4. Continuous Roll Production of Graphene
A new continuous roll-to-roll production method for manufacturing large sheets of graphene and possibly other 2D materials At a rate of 2.5cm per minute the sheets are uniform and high-quality single-layer graphene; faster rates, up to 20x, still produce coated sheets but these are lower-quality with defects. While the process doesn’t yet produce sheets equal to the best batch-processing methods, different applications will have different quality requirements. Further improvements should result in improved quality and production speed. In related news a new 60% - 70% graphene ink formulation allows 3D printing of robust structures that retain many of graphene’s useful properties and used these as custom tissue scaffolds seeded with stem cells

5. Towards a Periodic Table of Cells
New microfluidics technology can efficiently isolate single cells from a sample for analysis and when combined with new technology for single cell genomic analysis via cataloguing the mRNA expression profile of single cells is leading to an explosion in data and new knowledeg about different cell types in different tissues This has resulted in identifying cells never seen before and recent studies such as a survey of 466 individual brain cells as a step towards a full cellular brain atlas, and mapping thousands of cells from a mouse brain to identify 47 different types. This is inching towards a periodic table of cells and a complete cellular map for the human body and their functions. In related news microfluidic techniques can now squeeze (immune) cells and force the introduction of desired antigens into them in order to create better and more effective vaccines out of the patient’s own cells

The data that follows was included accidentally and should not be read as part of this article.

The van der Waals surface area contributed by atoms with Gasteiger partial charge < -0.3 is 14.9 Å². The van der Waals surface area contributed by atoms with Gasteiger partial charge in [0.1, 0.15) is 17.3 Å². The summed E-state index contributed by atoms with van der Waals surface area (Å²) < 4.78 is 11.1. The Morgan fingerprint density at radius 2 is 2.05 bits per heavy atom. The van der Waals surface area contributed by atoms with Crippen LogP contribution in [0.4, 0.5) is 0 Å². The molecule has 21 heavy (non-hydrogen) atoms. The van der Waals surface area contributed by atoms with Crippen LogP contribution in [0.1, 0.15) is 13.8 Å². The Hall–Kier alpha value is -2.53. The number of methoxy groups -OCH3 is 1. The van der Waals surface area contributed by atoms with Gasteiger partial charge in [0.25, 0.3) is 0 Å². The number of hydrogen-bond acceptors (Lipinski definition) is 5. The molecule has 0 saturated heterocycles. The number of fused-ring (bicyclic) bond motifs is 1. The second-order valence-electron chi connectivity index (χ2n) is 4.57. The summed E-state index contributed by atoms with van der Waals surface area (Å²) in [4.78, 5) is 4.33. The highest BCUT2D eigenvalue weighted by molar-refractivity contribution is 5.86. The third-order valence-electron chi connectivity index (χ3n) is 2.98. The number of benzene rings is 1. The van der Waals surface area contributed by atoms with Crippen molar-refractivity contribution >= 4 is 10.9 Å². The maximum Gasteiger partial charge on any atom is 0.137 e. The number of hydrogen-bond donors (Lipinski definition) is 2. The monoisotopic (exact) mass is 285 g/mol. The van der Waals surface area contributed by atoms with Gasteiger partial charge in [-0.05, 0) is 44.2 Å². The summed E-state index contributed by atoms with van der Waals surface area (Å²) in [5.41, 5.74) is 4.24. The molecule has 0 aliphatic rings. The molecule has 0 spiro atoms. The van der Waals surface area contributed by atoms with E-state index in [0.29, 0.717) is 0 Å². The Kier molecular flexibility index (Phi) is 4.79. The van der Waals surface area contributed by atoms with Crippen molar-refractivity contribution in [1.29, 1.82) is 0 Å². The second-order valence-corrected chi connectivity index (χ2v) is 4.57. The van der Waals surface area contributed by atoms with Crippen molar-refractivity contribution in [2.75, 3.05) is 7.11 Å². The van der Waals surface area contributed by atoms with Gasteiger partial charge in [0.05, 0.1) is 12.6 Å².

6. Better Implants that Evade the Immune System
New studies indicate that the geometry of implanted devices significantly affects how the body and immune system will tolerate their presence While the material is important their results suggest that larger, spherical devices are better able to maintain their function and avoid the buildup of scar tissue. 0.5mm spheres loaded with pancreatic islet cells to treat diabetic mice failed within a month, whereas 1.5mm spheres continued to function past six months. Similar performance improvement were observed in many materials and also in primates. This is a very interesting platform for introducing novel living biosensors and living drug factories into people. 

7. Wearable Muscle Sensors with MyoWare
A new muscle sensor designed to be temporarily stuck on to your skin above the muscle group that you want to use can be used to trigger commands in various electronic devices and is currently available via kickstarter This is related to the Myo gesture control armband that I’ve been keen to try out and I’d be tempted to back the kickstarter myself if the device came with bluetooth and could interface with my phone. I’m looking forward to further miniaturisation that allows these sensors and their wireless transmitters to be implanted and to take higher resolution readings.